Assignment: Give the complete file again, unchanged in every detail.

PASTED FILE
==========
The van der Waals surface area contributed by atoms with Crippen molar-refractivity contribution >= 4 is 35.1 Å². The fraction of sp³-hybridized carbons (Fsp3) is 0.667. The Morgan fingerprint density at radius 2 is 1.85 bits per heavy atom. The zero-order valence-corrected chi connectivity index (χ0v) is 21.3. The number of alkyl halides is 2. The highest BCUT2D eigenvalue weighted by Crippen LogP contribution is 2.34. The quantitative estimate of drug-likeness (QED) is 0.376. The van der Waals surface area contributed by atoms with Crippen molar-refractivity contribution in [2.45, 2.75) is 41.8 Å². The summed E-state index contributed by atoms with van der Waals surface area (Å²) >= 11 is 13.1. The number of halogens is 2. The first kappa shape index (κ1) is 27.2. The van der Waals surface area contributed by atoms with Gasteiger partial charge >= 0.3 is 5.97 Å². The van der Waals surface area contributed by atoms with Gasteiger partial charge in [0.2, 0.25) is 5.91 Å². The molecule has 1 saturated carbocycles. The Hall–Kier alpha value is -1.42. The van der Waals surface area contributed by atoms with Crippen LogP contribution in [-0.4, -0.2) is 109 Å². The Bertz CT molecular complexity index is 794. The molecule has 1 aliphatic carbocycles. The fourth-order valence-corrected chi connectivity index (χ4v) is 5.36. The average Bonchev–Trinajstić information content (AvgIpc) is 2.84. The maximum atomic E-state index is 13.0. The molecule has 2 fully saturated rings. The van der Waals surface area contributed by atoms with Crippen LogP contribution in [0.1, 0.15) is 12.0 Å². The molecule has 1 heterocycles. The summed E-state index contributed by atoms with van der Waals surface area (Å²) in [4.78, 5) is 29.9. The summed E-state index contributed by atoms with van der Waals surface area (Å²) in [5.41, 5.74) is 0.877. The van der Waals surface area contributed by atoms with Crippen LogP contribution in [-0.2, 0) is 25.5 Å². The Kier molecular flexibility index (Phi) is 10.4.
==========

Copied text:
The van der Waals surface area contributed by atoms with Crippen molar-refractivity contribution >= 4 is 35.1 Å². The fraction of sp³-hybridized carbons (Fsp3) is 0.667. The Morgan fingerprint density at radius 2 is 1.85 bits per heavy atom. The zero-order valence-corrected chi connectivity index (χ0v) is 21.3. The number of alkyl halides is 2. The highest BCUT2D eigenvalue weighted by Crippen LogP contribution is 2.34. The quantitative estimate of drug-likeness (QED) is 0.376. The van der Waals surface area contributed by atoms with Crippen molar-refractivity contribution in [2.45, 2.75) is 41.8 Å². The summed E-state index contributed by atoms with van der Waals surface area (Å²) >= 11 is 13.1. The number of halogens is 2. The first kappa shape index (κ1) is 27.2. The van der Waals surface area contributed by atoms with Gasteiger partial charge >= 0.3 is 5.97 Å². The van der Waals surface area contributed by atoms with Gasteiger partial charge in [0.2, 0.25) is 5.91 Å². The molecule has 1 saturated carbocycles. The Hall–Kier alpha value is -1.42. The van der Waals surface area contributed by atoms with Crippen LogP contribution in [-0.4, -0.2) is 109 Å². The Bertz CT molecular complexity index is 794. The molecule has 1 aliphatic carbocycles. The fourth-order valence-corrected chi connectivity index (χ4v) is 5.36. The average Bonchev–Trinajstić information content (AvgIpc) is 2.84. The maximum atomic E-state index is 13.0. The molecule has 2 fully saturated rings. The van der Waals surface area contributed by atoms with Crippen LogP contribution in [0.1, 0.15) is 12.0 Å². The molecule has 1 heterocycles. The summed E-state index contributed by atoms with van der Waals surface area (Å²) in [4.78, 5) is 29.9. The summed E-state index contributed by atoms with van der Waals surface area (Å²) in [5.41, 5.74) is 0.877. The van der Waals surface area contributed by atoms with Crippen LogP contribution in [-0.2, 0) is 25.5 Å². The Kier molecular flexibility index (Phi) is 10.4.